holding that when interpreting a federal statute, state law may be borrowed only if it effectuates federal policySummary of this case from N.Y. City Council of Carpenters v. Dafna Const
Argued October 16, 1939. Decided December 18, 1939.
An Indian allotment was by treaty stipulation and provisions of a trust patent, issued under the General Allotment Act, exempt from taxation so long as the United States should hold it in trust. Over the Indian's objection, the Secretary of the Interior issued to the Indian a patent in fee simple, which later, after long and unexcused delay, he canceled, by authority of an Act of Congress. In the meantime the fee patent had been registered in the county, and the county authorities, in reliance upon it, had collected taxes upon the land. Thereafter, the United States in an action on behalf of the Indian recovered a judgment against the county for the amount of the tax payments with interest. Held: 1. The question whether interest should have been allowed is not determined by a law of the State precluding recovery of interest from a county upon taxes illegally collected. P. 349. 2. Congress not having specifically defined the relief to be granted for loss suffered through denial of the tax exemption, remedial details are left to judicial implications; and, since the origin of the right to be enforced is the treaty, whatever rule may be fashioned as to interest is ultimately attributable to the Constitution, treaties and statutes of the United States. P. 349. 3. In determining the question of interest here presented, the Court is guided by considerations of equity and of public convenience; and, conformably to those considerations, the state law of interest can be respected without impinging upon the exemption commanded by the treaty. Pp. 350, 352. 4. It is a general principle that, in the absence of explicit congressional policy cutting across state interests, beneficiaries of federal rights are not to have a preferred position over other aggrieved taxpayers in their relation with the States or their political subdivisions. P. 352. 5. In governmental actions based upon quasi-contractual obligations interest (in the absence of statutory direction) is not recovered according to a rigid theory of compensation for money withheld, but is given or denied in response to considerations of fairness and equity. P. 352. 6. In the circumstances of this case, whatever may be the duty of the county to repay the taxes which there was every practical justification for collecting at the time, the county cannot in fairness be called upon to pay interest for the use of the money. P. 353. 100 F.2d 929, reversed in part.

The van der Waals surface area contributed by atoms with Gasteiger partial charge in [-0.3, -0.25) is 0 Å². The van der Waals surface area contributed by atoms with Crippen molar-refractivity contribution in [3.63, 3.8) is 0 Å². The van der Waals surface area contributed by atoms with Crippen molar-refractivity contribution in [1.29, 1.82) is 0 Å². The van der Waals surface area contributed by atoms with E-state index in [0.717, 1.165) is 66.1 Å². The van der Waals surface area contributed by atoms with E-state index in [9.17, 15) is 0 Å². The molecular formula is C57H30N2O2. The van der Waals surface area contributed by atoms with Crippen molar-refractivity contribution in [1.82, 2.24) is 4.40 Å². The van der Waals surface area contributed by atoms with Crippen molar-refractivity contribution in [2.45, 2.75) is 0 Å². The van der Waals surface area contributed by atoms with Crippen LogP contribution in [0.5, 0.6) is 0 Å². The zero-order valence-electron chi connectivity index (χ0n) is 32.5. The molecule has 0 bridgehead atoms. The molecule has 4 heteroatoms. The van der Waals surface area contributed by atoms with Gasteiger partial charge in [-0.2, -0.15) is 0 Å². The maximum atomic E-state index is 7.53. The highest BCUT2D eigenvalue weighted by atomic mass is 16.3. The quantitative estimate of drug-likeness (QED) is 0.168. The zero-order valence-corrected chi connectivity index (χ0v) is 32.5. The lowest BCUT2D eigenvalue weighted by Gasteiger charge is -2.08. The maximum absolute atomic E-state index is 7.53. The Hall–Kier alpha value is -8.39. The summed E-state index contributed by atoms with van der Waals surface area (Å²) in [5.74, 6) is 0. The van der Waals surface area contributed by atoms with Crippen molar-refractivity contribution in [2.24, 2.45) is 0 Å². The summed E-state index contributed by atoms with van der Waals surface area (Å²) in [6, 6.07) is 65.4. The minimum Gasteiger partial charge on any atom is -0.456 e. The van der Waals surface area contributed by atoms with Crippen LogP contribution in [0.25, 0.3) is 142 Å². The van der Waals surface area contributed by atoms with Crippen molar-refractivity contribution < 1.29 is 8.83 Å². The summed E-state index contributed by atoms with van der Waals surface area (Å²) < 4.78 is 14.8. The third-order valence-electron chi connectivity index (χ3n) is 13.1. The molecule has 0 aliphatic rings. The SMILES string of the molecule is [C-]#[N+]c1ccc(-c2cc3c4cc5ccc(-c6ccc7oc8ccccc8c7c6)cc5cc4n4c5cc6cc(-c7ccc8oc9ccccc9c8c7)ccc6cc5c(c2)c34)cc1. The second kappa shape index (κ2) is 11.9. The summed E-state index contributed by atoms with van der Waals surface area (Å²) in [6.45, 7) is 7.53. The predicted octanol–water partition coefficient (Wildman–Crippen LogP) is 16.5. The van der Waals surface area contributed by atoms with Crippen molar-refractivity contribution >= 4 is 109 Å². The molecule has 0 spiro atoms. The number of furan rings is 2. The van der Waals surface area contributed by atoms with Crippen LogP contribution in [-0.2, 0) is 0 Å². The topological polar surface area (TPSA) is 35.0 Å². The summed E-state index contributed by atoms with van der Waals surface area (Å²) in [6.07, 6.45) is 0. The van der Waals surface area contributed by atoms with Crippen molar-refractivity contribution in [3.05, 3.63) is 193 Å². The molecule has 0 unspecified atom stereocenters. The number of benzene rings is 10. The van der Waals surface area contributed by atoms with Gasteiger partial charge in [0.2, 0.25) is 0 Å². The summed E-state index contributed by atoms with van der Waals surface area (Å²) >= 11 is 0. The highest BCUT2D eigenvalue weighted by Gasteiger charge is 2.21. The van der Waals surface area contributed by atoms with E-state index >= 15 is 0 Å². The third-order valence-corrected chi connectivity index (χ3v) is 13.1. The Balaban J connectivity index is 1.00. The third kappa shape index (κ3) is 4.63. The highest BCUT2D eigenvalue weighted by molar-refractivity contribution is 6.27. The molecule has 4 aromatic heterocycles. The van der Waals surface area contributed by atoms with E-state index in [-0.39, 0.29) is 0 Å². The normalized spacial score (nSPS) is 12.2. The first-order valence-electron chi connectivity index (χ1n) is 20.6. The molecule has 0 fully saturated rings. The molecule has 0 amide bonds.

Mr. O.B. Eidson, with whom Mr. Thomas M. Lillard was on the brief, for petitioner.
A county as a governmental agency is not liable for interest in the absence of a positive statute so requiring or an express agreement to pay. United States v. North Carolina, 136 U.S. 211; United States v. North American Transp. T. Co., 253 U.S. 330-336; Seaboard Air Line Ry. Co. v. United States, 261 U.S. 299-304; Glacier County v. United States, 99 F.2d 733; United States v. Lewis County, 95 F.2d 236; United States v. Nez Perce County, 95 F.2d 232, 238; Jackson County v. Kaul, 77 Kan. 715-717; Salt House v. McPherson Co., 115 Kan. 668; School District v. County Commissioners, 127 Kan. 292; Kittridge v. Boyde, 137 Kan. 241-243.
The Government may not, under the facts of this case, demand interest on behalf of an Indian allottee as damages. United States v. Nez Perce County, supra; Glacier County v. United States, supra; United States v. Board of County Commissioners, 6 F. Supp. 401; United States v. Board of County Commissioners, 13 F. Supp. 641.